One of the stops, La Faena (Venustiano Carranza and Bolívar) which translates roughly to "The Performance," was a meeting place for bullfighters, those closely associated with bullfighting, and fans of the sport during the 1940s and '50s. Bits of popular wisdom decorate its tiles.
At Bar Alfonso (Motolinía and Avenida 5 de Mayo), the Díaz era's Francophile tastes are grand display.
The same is the case at La Opera (Avenida 5 de Mayo), with private salons, ornate furniture, and dark wood everywhere. At the same bar, revolutionary Pancho Villa is said to have rode in on horseback and shot a hole in the ceiling.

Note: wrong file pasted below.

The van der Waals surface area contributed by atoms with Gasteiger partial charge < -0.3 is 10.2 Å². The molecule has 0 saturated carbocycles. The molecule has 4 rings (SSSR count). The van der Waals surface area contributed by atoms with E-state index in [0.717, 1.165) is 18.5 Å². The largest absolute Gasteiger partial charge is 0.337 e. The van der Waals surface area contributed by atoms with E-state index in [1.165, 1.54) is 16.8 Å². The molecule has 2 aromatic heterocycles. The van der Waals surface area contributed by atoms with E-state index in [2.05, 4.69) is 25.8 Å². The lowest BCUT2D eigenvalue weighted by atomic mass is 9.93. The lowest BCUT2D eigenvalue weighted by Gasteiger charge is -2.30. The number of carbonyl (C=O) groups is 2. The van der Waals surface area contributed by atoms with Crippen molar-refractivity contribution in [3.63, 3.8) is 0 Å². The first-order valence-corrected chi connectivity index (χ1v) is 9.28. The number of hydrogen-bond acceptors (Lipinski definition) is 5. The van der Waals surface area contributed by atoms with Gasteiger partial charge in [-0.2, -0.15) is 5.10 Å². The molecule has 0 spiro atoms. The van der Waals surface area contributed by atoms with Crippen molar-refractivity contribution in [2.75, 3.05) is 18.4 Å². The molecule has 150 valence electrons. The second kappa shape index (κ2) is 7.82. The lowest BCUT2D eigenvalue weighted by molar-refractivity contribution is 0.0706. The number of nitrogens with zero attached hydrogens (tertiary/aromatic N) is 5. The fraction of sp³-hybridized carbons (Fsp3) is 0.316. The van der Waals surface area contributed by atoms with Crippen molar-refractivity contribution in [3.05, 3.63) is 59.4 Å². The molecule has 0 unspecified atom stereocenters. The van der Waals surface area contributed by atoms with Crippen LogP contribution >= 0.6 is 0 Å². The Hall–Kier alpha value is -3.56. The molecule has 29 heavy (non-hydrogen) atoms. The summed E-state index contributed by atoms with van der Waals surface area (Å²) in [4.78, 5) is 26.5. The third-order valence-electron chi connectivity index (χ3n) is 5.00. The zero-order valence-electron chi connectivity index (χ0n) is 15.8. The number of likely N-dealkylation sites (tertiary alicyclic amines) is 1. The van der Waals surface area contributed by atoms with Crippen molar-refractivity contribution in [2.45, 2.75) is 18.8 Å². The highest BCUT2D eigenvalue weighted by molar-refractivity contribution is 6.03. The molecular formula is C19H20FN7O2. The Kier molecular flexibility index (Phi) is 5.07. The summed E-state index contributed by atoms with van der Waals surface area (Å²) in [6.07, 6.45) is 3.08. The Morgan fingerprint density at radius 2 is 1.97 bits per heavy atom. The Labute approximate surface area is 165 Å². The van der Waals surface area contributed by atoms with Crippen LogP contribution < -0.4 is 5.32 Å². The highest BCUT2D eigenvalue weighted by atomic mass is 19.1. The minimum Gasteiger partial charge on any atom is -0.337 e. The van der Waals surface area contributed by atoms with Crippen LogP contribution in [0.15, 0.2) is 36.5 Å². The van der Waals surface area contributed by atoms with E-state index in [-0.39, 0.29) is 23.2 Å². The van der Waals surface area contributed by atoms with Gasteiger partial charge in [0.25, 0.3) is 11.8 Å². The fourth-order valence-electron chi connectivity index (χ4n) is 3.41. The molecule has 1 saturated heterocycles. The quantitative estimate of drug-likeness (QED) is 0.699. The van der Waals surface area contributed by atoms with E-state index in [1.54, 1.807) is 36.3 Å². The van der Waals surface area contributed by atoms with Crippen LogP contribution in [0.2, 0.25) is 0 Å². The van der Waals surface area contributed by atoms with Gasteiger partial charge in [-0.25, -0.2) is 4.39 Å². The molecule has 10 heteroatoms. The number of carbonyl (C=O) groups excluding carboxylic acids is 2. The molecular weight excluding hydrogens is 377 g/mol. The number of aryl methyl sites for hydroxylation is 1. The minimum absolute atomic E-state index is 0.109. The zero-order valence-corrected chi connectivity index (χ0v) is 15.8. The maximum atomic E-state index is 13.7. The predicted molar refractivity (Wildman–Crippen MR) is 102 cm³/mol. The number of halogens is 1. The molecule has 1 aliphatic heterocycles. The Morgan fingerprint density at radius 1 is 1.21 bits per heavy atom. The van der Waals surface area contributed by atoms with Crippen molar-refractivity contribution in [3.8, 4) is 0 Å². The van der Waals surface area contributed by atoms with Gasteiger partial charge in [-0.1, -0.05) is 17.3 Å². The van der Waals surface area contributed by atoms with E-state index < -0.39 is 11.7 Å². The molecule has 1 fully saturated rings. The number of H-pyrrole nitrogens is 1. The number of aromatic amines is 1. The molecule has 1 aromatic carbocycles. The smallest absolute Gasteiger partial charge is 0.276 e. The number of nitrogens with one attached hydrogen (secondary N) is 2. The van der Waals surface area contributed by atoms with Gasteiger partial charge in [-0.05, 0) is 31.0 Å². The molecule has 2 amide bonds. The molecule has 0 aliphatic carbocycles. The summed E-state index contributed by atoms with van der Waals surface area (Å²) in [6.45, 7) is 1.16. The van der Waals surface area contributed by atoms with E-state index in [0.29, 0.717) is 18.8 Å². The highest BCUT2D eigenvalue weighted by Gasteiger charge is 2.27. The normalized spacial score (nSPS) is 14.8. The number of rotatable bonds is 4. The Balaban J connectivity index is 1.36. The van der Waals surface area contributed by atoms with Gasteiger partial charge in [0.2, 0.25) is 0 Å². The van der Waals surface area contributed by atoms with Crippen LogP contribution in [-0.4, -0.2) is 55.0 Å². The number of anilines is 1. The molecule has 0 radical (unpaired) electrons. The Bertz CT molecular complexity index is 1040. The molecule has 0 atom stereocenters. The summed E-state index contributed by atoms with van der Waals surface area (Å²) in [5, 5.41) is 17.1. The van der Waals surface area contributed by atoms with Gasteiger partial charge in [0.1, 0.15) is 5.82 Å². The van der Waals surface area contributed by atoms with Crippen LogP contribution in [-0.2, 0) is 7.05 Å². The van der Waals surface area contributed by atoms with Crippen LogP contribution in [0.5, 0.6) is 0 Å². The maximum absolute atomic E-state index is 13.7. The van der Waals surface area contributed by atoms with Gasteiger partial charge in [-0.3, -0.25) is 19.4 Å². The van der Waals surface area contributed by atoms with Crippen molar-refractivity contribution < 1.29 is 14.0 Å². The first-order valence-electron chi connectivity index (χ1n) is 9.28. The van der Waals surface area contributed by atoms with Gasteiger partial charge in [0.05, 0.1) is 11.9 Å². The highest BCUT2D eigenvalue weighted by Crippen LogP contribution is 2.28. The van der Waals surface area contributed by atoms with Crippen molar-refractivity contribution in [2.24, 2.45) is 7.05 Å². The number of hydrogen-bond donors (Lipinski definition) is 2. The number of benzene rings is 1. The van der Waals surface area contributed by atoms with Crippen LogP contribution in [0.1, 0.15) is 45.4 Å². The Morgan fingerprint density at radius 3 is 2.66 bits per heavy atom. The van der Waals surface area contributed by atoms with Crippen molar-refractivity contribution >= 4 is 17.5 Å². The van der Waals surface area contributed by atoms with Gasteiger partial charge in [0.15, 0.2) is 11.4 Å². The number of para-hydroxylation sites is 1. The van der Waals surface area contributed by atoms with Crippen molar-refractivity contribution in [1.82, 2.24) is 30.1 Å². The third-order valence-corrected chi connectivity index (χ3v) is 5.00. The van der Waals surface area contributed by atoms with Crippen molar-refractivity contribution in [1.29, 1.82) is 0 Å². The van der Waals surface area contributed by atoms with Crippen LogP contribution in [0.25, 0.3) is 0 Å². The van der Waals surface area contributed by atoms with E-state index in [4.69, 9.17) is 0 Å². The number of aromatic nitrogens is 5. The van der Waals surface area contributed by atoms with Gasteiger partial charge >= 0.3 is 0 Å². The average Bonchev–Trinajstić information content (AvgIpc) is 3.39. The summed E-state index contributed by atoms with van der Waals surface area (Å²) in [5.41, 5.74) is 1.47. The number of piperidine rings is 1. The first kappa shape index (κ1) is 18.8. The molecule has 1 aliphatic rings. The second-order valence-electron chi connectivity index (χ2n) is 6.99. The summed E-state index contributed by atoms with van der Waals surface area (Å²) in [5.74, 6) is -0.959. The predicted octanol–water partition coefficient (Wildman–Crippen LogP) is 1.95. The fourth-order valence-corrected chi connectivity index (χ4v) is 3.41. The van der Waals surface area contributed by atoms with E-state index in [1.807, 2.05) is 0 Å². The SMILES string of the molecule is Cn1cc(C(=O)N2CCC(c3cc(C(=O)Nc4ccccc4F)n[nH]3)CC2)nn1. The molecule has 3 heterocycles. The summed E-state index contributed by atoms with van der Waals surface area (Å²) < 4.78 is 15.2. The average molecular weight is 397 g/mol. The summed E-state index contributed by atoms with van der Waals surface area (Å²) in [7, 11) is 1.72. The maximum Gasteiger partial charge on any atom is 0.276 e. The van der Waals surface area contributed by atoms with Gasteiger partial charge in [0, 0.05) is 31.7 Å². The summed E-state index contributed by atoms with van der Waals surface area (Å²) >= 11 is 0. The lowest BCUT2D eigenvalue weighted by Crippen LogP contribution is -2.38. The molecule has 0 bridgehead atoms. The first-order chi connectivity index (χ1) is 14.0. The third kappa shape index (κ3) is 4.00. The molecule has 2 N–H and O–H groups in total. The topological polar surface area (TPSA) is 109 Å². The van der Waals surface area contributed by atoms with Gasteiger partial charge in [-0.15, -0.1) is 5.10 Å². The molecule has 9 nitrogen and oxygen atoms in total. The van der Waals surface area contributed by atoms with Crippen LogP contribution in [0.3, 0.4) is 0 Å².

For fans of agave, Salón España (Calle Argentina and Luis González Obregón), established in the ex-Convento de la Enseñanza, is the best-stocked tequila spot in Mexico City, with over 227 brands on its shelves. It is a favorite among workers at the Education Secretariat and the Templo Mayor.
The Nuevo León (Pino Suárez, a few steps from the Zócalo) is a favorite, apparently, of Supreme Court justices. Their botanas, or snacks are apparently top-notch.